Mallinckrodt liquidation would result in $5.2 billion financial hole, court told

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Creditors of Mallinckrodt, the Dublin-based but US-led drugmaker, would face a $5.24bn (€4.6bn) financial shortfall if the Irish High Court does not did not approve a debt restructuring plan and that the company succumbed to liquidation, the court heard. .

An independent expert’s report confirming the court’s Monday appointment of an interim reviewer at Mallinckrodt, written by Deloitte partner Mark Degnan, said a debt restructuring plan consistent with that sanctioned by a Delaware court earlier this month offers a better outcome for creditors than a liquidation.

“A liquidation of the company would result in a significant deficit of around $5.2 billion (€4.6 billion),” Degnan said in the report, relying on the firm’s estimates. of American consultancy AlixPartners, which advised Mallinckrodt.

“By comparing the estimated result position, the rearranged [Mallinckrodt’s] emergence as a going concern, which is one of the key assumptions on which the valuation analysis is based, is more beneficial to the creditors of the company as a whole.

Acting Examiner

Judge Michael Quinn agreed on Monday to appoint Grant Thornton Ireland’s Michael McAteer as Mallinckrodt’s interim reviewer to execute a long-running restructuring plan that was hatched in the United States after the group filed its balance sheet in Delaware at the end of 2020.

Mr Degnan, who is among three Deloitte restructuring partners who recently gave notice of an Irish operation to UK debt restructuring boutique Interpath Advisory, said Mallinckrodt had a ‘reasonable prospect of survival’ . This is a prerequisite for the appointment of an examiner.

Under U.S. court protection, it agreed to a $1.7 billion settlement with 47 states and territories to resolve claims over its role in the opioid crisis. He also agreed to pay the US government $260 million to absolve a claim that he underpaid rebates on Acthar Gel, a hormone treatment to relieve inflammation.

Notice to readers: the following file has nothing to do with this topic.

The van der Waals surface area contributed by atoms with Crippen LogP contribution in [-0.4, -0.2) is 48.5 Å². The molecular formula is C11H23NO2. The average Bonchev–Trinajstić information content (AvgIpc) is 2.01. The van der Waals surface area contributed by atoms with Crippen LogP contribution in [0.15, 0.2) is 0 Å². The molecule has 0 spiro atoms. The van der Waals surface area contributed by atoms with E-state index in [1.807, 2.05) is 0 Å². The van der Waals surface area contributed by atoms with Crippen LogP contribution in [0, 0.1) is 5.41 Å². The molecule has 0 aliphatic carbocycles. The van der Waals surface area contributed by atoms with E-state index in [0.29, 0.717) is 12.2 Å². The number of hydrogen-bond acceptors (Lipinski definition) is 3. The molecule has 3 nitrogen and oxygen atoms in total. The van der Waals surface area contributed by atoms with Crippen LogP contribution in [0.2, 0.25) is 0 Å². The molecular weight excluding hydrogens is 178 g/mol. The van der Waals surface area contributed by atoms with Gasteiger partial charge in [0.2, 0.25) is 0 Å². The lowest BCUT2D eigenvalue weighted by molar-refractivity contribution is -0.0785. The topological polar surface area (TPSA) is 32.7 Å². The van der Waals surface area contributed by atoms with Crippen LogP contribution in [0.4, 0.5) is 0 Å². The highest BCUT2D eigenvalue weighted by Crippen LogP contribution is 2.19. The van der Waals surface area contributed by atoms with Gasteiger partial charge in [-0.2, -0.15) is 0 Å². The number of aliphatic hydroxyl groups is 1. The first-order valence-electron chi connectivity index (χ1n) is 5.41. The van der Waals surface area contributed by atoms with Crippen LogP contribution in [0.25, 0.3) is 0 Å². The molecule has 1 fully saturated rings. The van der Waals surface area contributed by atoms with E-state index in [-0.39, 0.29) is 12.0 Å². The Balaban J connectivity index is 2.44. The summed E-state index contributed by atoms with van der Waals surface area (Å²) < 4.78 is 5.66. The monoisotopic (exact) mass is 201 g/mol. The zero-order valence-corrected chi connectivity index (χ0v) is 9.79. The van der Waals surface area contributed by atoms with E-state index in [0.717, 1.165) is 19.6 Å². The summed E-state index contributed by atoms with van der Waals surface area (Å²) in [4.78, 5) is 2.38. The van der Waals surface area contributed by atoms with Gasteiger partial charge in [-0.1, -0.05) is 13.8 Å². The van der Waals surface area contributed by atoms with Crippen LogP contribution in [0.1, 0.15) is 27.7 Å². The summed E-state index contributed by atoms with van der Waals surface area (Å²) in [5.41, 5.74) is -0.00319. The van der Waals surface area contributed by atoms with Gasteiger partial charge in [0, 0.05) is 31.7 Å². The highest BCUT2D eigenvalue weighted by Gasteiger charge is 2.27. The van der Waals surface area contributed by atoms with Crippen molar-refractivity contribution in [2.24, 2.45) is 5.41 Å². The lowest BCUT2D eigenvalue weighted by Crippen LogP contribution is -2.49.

The reorganization plan, which will reduce its debt by $1.3 billion, was upheld by the U.S. Bankruptcy Court for the District of Delaware earlier this month, paving the way for it to be approved or adjusted through the process of exam. Existing shares will be wiped out as part of the bankruptcy plan, while holders of secured debentures swap their debt for ownership of the restructured company.

Mr. Degnan noted in his report that the debt overhaul plan has the support of its largest secured lenders, holders of 84% of the group’s unsecured bondholders, 50 US states and territories and a committee representing opioid litigants.

Opposition risk

Brian Kennedy SC, appointed by Arthur Cox, who is advising on the Irish legal aspects of the restructuring plan, told the court there was “at least a risk” that there would be some opposition to the petition, but he didn’t know if that would happen. arise or what the nature of this opposition might be.

A small group of dissident shareholders, led by New York-based asset management firm Buxton Helmsley, said last summer they would seek to argue that their rights as shareholders had been stripped in the part of Chapter 11 proceedings when the matter came before the High Irish. To research.

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